Putting macadamia, avocado and mango crops on the map

Putting macadamia, avocado and mango crops on the map

Rural research and development has delivered Australia’s tree crop industry a new online tool which will enable quicker and more targeted biosecurity and disaster planning and responses.

The Assistant Minister for Agriculture and Water Resources, Senator Anne Ruston, welcomed the release of the Australian Tree Crop Rapid Response Map, part of a $3.4 million project from the Australian Government’s Rural R&D for Profit program.

“This new map is an important development for our avocado, macadamia and mango industries,” Minister Ruston said.

“It helps to safeguard the future of tree crop industries by pin-pointing the precise location and coverage of farms—important new data to support biosecurity planning and responses for an exotic disease incursion.

“By combining this map with weather information it can also provide a clear picture of the impact of natural disasters for authorities, industry bodies, and insurance companies, and was used following Cyclone Debbie in Queensland.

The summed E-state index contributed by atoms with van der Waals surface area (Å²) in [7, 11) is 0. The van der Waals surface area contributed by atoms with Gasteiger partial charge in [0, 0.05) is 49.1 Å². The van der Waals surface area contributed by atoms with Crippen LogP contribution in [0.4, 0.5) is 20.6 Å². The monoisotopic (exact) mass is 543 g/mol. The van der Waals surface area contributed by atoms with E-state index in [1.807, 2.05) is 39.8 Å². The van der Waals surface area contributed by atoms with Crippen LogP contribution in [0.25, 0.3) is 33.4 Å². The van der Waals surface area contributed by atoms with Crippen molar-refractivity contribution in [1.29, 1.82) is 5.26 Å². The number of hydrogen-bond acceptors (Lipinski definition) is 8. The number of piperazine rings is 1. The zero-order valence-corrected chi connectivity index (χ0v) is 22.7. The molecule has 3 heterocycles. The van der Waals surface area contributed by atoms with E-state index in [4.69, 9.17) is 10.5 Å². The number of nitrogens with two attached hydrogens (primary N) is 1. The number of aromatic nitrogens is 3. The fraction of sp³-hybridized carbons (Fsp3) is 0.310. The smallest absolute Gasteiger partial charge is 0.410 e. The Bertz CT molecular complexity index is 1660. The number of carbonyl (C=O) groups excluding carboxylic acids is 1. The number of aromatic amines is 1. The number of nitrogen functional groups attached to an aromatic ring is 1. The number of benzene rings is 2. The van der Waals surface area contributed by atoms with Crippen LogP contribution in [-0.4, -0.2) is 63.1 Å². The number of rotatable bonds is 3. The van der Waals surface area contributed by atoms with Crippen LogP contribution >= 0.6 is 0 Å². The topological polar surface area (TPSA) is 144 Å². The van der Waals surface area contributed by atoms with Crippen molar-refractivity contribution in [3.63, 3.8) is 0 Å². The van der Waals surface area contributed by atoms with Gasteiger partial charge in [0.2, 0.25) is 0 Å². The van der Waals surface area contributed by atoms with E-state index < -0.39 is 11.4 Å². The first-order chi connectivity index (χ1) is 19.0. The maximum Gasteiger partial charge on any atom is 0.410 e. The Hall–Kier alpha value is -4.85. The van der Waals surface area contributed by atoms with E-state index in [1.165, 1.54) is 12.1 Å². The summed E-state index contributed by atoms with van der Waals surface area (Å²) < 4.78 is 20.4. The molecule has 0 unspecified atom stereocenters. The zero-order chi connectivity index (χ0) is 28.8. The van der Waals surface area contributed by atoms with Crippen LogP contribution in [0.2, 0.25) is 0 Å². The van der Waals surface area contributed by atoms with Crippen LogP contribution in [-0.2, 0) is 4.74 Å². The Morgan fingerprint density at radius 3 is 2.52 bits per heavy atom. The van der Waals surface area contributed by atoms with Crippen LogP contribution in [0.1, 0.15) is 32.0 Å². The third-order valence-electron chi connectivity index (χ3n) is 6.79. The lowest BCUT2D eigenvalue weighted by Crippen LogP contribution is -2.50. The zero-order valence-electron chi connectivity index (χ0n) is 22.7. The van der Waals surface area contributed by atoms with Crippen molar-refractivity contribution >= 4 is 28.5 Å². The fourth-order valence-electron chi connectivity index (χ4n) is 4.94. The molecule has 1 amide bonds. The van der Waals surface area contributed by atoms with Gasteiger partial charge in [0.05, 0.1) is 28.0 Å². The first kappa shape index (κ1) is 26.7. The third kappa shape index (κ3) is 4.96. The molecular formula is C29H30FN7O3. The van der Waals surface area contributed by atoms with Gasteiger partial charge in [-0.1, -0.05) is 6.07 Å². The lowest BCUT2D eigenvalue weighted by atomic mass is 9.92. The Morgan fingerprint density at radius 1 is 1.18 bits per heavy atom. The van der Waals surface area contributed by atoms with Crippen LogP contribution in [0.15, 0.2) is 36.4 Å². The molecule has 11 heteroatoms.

“The map shows what can be achieved when industry, research and development corporations, researchers and state government agencies work together.

“It is part of a wider project managed by Hort Innovation, Multi-scale monitoring tools for managing Australian tree crops – Industry meets innovation, which received more than $3.4 million under round one of the government’s Rural R&D for Profit program.

“This project will help macadamia, avocado and mango growers make important decisions around fruit and nut quality and yield, and monitor tree health including early detection of pests and disease outbreaks.”

Minister Ruston also announced a grant of more than $75,000 for the Australian Mango Industry Association for a new online export registration mapping and phyto-data recording system for Australian mango growers.

“This registration system will make the application process for export quicker and easier for growers to use, and apply consistency in data collection,” Minister Ruston said.

“These faster and simpler arrangements provide savings directly to producers and exporters, helping to give them easier access to a slice of the international market trade.”

The grant is part of the government’s $15 million PASE program which aims to improve market access for small exporters of meat, eggs, dairy, fish, horticultural, grain and plant products.

Source: Australian Government